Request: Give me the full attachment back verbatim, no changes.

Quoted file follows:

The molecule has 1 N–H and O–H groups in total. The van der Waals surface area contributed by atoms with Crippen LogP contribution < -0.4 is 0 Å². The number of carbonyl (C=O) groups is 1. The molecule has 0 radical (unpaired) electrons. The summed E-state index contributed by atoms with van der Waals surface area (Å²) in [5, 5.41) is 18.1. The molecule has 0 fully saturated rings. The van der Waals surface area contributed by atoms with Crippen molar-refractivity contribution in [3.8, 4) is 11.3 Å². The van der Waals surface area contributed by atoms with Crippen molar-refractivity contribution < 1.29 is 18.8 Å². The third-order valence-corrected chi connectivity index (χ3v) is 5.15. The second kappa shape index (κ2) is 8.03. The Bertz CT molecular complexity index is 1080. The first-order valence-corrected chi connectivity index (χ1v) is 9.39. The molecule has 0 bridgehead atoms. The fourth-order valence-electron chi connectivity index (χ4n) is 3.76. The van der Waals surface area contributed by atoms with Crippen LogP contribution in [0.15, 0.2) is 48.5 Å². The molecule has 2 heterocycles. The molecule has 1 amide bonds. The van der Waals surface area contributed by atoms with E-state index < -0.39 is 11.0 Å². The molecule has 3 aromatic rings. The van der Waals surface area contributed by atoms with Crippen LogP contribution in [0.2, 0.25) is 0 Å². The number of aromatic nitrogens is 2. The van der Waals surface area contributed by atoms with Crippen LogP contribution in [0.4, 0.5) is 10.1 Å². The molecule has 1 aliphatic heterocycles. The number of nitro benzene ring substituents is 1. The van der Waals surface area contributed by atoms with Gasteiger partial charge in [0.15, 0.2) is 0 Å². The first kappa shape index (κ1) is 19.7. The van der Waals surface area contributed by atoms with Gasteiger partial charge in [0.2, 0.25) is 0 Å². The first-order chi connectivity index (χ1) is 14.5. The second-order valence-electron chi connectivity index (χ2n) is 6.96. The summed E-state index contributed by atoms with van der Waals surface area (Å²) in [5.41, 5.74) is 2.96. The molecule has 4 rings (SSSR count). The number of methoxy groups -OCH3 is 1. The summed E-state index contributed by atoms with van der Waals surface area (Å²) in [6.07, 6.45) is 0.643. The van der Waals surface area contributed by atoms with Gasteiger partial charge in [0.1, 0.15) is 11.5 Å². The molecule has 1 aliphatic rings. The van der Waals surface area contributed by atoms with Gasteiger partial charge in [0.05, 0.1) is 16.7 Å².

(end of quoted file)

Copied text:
The molecule has 1 N–H and O–H groups in total. The van der Waals surface area contributed by atoms with Crippen LogP contribution < -0.4 is 0 Å². The number of carbonyl (C=O) groups is 1. The molecule has 0 radical (unpaired) electrons. The summed E-state index contributed by atoms with van der Waals surface area (Å²) in [5, 5.41) is 18.1. The molecule has 0 fully saturated rings. The van der Waals surface area contributed by atoms with Crippen molar-refractivity contribution in [3.8, 4) is 11.3 Å². The van der Waals surface area contributed by atoms with Crippen molar-refractivity contribution < 1.29 is 18.8 Å². The third-order valence-corrected chi connectivity index (χ3v) is 5.15. The second kappa shape index (κ2) is 8.03. The Bertz CT molecular complexity index is 1080. The first-order valence-corrected chi connectivity index (χ1v) is 9.39. The molecule has 0 bridgehead atoms. The fourth-order valence-electron chi connectivity index (χ4n) is 3.76. The van der Waals surface area contributed by atoms with Crippen LogP contribution in [0.15, 0.2) is 48.5 Å². The molecule has 2 heterocycles. The molecule has 1 amide bonds. The van der Waals surface area contributed by atoms with E-state index < -0.39 is 11.0 Å². The molecule has 3 aromatic rings. The van der Waals surface area contributed by atoms with Crippen LogP contribution in [0.2, 0.25) is 0 Å². The number of aromatic nitrogens is 2. The van der Waals surface area contributed by atoms with Crippen LogP contribution in [0.4, 0.5) is 10.1 Å². The molecule has 1 aliphatic heterocycles. The number of nitro benzene ring substituents is 1. The van der Waals surface area contributed by atoms with Gasteiger partial charge in [0.15, 0.2) is 0 Å². The first kappa shape index (κ1) is 19.7. The van der Waals surface area contributed by atoms with Gasteiger partial charge in [0.2, 0.25) is 0 Å². The first-order chi connectivity index (χ1) is 14.5. The second-order valence-electron chi connectivity index (χ2n) is 6.96. The summed E-state index contributed by atoms with van der Waals surface area (Å²) in [5.41, 5.74) is 2.96. The molecule has 4 rings (SSSR count). The number of methoxy groups -OCH3 is 1. The summed E-state index contributed by atoms with van der Waals surface area (Å²) in [6.07, 6.45) is 0.643. The van der Waals surface area contributed by atoms with Gasteiger partial charge in [0.1, 0.15) is 11.5 Å². The molecule has 1 aliphatic rings. The van der Waals surface area contributed by atoms with Gasteiger partial charge in [0.05, 0.1) is 16.7 Å².